Recruiting the right people into leadership roles within the supply chain industry is critical. As well as helping to define the strategy and direction for your business, strong executives inspire and coach your teams to reach that objective.
Skills for tomorrow’s supply chain
Supply chain is in a period of rapid technological and environmental change and businesses are struggling to keep pace. The people leading your business through this period need an expansive skill set beyond operational or category experience.
Gone are the days where being technology averse is acceptable. Leaders of all business functions must be able to understand, evaluate and leverage technology. And not just software platforms; Big Data, connected devices (Internet of Things) and AI driven analytics are among the technologies supply chain executives are grappling with.
The large scale change to both systems and people requires skilful and strategic leadership. You should look for executives that are highly adaptable to change and adept at balancing cost pressures, conflicting customer demands and global market complexity.
The inevitable tensions that arise with uncertainty and change requires Emotionally Intelligent leaders who can artfully engage with employees, suppliers and partners to engender success.
How to assess soft skills
Many of the skills and attributes that set great supply chain leaders apart can be classified as soft skills. These are notoriously difficult to assess during an interview due to the propensity for candidates to overstate their capability, either deliberating or because they lack self-awareness.
The trick to teasing out the truth is a combination of behavioural questions and some savvy probing. You should be asking for specific examples with every question, consider the following sample questions and the quality of the response you can expect:
- How do you approach partner management?
- How do you manage conflicting customer requirements and priorities given limited resources? What should be outsourced to partners (decentralised) and what should be controlled in house (proprietary)?
By asking the second question you can gain deeper insight into the candidates views and motivations. Do they understand the specific factors that underpin partner management strategy? Do they take a collaborative decision making approach? How do they handle conflicting priorities? Are they influenced by practical factors (data/cost) over emotional factors (impact to people), or vice versa?
The way they phrase their response can also indicate whether they are willing to adapt and take on new approaches, or if they are attached to past methods.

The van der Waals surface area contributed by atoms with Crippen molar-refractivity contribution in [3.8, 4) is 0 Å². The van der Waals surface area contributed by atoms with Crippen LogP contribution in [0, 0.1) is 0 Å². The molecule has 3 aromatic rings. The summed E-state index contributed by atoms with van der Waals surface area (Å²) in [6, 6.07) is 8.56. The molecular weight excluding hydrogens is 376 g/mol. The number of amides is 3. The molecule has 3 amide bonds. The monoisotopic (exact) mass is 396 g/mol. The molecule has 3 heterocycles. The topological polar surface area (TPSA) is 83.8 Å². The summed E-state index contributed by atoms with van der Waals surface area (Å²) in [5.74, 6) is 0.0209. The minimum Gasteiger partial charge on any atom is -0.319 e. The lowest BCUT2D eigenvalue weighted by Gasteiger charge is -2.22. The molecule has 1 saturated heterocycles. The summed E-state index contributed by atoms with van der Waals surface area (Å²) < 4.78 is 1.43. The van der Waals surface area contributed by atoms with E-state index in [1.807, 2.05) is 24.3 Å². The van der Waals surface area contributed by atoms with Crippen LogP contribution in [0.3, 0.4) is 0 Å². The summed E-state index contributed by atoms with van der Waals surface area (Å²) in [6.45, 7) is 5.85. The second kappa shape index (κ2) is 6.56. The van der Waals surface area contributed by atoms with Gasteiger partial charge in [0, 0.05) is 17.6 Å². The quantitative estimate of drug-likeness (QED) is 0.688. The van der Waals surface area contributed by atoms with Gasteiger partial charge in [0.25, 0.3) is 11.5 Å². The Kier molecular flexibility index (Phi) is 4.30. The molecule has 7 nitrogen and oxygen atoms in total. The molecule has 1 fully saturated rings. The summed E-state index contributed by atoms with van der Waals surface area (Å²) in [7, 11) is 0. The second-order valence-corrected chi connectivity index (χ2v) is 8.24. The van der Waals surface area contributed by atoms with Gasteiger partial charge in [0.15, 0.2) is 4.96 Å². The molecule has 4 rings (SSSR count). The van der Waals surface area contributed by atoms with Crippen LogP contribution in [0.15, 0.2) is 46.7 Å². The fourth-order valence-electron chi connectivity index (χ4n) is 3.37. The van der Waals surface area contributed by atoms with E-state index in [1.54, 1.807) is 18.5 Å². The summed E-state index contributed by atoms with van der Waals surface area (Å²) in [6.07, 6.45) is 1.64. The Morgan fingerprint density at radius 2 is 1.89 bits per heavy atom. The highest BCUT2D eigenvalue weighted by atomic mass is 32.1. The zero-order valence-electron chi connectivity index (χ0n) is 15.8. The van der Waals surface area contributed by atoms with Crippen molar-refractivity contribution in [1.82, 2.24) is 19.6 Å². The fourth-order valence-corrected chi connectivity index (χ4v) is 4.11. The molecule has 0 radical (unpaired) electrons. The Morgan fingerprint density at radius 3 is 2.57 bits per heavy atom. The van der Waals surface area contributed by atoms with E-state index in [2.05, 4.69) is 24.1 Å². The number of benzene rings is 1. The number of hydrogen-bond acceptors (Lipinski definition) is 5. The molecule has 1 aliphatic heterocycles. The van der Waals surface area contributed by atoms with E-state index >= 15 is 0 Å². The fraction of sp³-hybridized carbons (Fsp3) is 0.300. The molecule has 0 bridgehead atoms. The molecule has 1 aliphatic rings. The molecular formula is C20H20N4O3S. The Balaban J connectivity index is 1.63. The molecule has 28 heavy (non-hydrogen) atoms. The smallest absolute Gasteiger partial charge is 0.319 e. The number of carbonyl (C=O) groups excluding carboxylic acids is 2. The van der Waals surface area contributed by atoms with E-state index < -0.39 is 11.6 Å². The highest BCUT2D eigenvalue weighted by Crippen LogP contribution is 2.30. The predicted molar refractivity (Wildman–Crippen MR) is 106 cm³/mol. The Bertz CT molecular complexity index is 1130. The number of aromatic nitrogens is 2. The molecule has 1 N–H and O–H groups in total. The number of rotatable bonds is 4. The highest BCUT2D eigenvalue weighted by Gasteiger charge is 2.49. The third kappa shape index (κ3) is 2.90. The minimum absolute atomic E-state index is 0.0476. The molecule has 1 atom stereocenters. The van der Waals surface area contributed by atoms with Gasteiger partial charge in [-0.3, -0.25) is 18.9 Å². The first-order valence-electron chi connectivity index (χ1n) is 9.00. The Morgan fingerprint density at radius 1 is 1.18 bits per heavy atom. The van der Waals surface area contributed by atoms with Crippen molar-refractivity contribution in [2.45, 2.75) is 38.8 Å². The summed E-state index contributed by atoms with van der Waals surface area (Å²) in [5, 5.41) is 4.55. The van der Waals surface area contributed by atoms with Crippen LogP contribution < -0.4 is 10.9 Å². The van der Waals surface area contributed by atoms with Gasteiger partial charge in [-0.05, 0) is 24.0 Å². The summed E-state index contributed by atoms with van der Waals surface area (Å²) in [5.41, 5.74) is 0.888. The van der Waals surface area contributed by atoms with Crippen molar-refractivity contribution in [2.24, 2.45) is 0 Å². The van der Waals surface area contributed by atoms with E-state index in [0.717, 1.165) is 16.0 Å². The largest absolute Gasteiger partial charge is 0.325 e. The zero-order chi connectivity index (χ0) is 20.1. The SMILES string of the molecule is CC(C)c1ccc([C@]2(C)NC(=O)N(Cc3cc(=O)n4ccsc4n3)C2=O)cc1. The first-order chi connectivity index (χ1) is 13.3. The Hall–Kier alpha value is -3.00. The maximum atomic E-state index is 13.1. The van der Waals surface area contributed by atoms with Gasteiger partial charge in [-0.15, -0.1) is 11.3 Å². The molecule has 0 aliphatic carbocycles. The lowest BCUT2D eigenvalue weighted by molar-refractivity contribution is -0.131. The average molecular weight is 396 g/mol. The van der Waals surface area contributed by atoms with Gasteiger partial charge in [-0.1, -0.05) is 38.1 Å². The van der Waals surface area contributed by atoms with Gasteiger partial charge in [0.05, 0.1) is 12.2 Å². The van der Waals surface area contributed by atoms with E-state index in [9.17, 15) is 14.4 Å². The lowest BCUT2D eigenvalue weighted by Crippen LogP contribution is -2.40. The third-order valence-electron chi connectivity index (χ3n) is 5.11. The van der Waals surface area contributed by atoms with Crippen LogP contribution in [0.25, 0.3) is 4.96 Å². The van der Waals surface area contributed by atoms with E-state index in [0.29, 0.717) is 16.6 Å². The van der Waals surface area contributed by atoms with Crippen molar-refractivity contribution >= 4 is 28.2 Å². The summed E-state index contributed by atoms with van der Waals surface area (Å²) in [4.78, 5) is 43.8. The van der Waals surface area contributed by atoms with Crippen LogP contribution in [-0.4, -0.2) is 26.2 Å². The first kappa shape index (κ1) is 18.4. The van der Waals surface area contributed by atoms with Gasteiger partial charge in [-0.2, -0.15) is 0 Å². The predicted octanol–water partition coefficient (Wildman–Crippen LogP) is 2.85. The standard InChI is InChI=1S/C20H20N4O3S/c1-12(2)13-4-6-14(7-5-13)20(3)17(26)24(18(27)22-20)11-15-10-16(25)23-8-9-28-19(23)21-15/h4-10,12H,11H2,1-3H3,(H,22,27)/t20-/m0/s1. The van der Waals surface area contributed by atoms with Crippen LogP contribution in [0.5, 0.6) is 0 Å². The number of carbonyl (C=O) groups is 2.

How to identify people who get results
One of the major aims of interviewing is to establish to what extent the candidate contributed to the results they claim to have generated. Your business has lots of challenges and the pressure for results is high. You need the leader you hire to be able to execute effectively and to be generating real business value.
Consider the following sample questions:
- What are your strengths?
- Please give an example of how you were able to create a competitive advantage in the marketplace that resulted in improved pricing and or service?
Question 1 will generate a well practiced answer which provides little value in predicting the candidates true potential to succeed in your business. The second question will highlight skills and knowledge (aka strengths!) in action as well as their capacity to drive commercial outcomes.
At the same time the candidate can show their depth of understanding of market dynamics, pricing factors and customer demand.
The ultimate list of questions to ask
The above examples are just scratching the surface of what you need to ask to accurately assess executive candidates. You should walk out of the interview feeling confident that you’ve made a complete assessment and can compare and benchmark candidates. By having a structured set of questions that you ask in every interview, you reduce the chances of hiring on gut feel and the potential for poor hiring choices.
You can download a list of my 15 go to questions which are specifically geared to identifying high performing supply chain executives. I’ve interviewed thousands of senior professionals in the decade I’ve been recruiting in this industry, so I’ve learned what questions yield results.
These questions will test the candidate’s ability to think on their feet, expose their depth of operational knowledge and highlight those with strong soft skills and leadership capability, which is critical for success in complex organisations like yours.